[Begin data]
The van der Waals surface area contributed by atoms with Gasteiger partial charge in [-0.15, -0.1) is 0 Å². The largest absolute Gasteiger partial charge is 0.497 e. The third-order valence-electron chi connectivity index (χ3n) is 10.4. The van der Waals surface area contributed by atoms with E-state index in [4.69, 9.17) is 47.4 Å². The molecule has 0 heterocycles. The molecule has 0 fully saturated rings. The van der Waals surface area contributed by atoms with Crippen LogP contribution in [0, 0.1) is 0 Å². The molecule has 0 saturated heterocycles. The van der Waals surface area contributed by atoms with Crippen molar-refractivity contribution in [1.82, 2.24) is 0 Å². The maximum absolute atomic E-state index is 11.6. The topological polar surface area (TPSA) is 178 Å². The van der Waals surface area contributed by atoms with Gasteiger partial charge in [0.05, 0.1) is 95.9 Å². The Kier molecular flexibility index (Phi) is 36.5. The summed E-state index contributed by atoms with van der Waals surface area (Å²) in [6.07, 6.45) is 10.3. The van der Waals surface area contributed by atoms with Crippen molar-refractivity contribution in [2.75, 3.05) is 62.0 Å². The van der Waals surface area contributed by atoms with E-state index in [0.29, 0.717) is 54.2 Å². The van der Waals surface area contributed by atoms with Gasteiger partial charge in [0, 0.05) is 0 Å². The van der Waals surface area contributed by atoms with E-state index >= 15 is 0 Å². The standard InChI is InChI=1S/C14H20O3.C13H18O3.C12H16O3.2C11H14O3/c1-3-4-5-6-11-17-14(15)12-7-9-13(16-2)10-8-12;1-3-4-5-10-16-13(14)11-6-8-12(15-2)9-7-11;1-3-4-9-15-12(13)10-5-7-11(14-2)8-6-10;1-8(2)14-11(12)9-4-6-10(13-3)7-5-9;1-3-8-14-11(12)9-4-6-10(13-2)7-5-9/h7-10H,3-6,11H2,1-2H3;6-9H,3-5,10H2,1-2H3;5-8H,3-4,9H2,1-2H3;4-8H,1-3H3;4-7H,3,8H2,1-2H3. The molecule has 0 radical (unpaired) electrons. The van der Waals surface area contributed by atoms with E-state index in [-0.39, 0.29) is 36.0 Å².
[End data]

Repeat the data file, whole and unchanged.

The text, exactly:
The van der Waals surface area contributed by atoms with Gasteiger partial charge in [-0.15, -0.1) is 0 Å². The largest absolute Gasteiger partial charge is 0.497 e. The third-order valence-electron chi connectivity index (χ3n) is 10.4. The van der Waals surface area contributed by atoms with E-state index in [4.69, 9.17) is 47.4 Å². The molecule has 0 heterocycles. The molecule has 0 fully saturated rings. The van der Waals surface area contributed by atoms with Crippen LogP contribution in [0, 0.1) is 0 Å². The molecule has 0 saturated heterocycles. The van der Waals surface area contributed by atoms with Crippen molar-refractivity contribution in [1.82, 2.24) is 0 Å². The maximum absolute atomic E-state index is 11.6. The topological polar surface area (TPSA) is 178 Å². The van der Waals surface area contributed by atoms with Gasteiger partial charge in [0.05, 0.1) is 95.9 Å². The Kier molecular flexibility index (Phi) is 36.5. The summed E-state index contributed by atoms with van der Waals surface area (Å²) in [6.07, 6.45) is 10.3. The van der Waals surface area contributed by atoms with Crippen molar-refractivity contribution in [2.75, 3.05) is 62.0 Å². The van der Waals surface area contributed by atoms with E-state index in [0.29, 0.717) is 54.2 Å². The van der Waals surface area contributed by atoms with Gasteiger partial charge in [0, 0.05) is 0 Å². The van der Waals surface area contributed by atoms with E-state index >= 15 is 0 Å². The standard InChI is InChI=1S/C14H20O3.C13H18O3.C12H16O3.2C11H14O3/c1-3-4-5-6-11-17-14(15)12-7-9-13(16-2)10-8-12;1-3-4-5-10-16-13(14)11-6-8-12(15-2)9-7-11;1-3-4-9-15-12(13)10-5-7-11(14-2)8-6-10;1-8(2)14-11(12)9-4-6-10(13-3)7-5-9;1-3-8-14-11(12)9-4-6-10(13-2)7-5-9/h7-10H,3-6,11H2,1-2H3;6-9H,3-5,10H2,1-2H3;5-8H,3-4,9H2,1-2H3;4-8H,1-3H3;4-7H,3,8H2,1-2H3. The molecule has 0 radical (unpaired) electrons. The van der Waals surface area contributed by atoms with E-state index in [-0.39, 0.29) is 36.0 Å².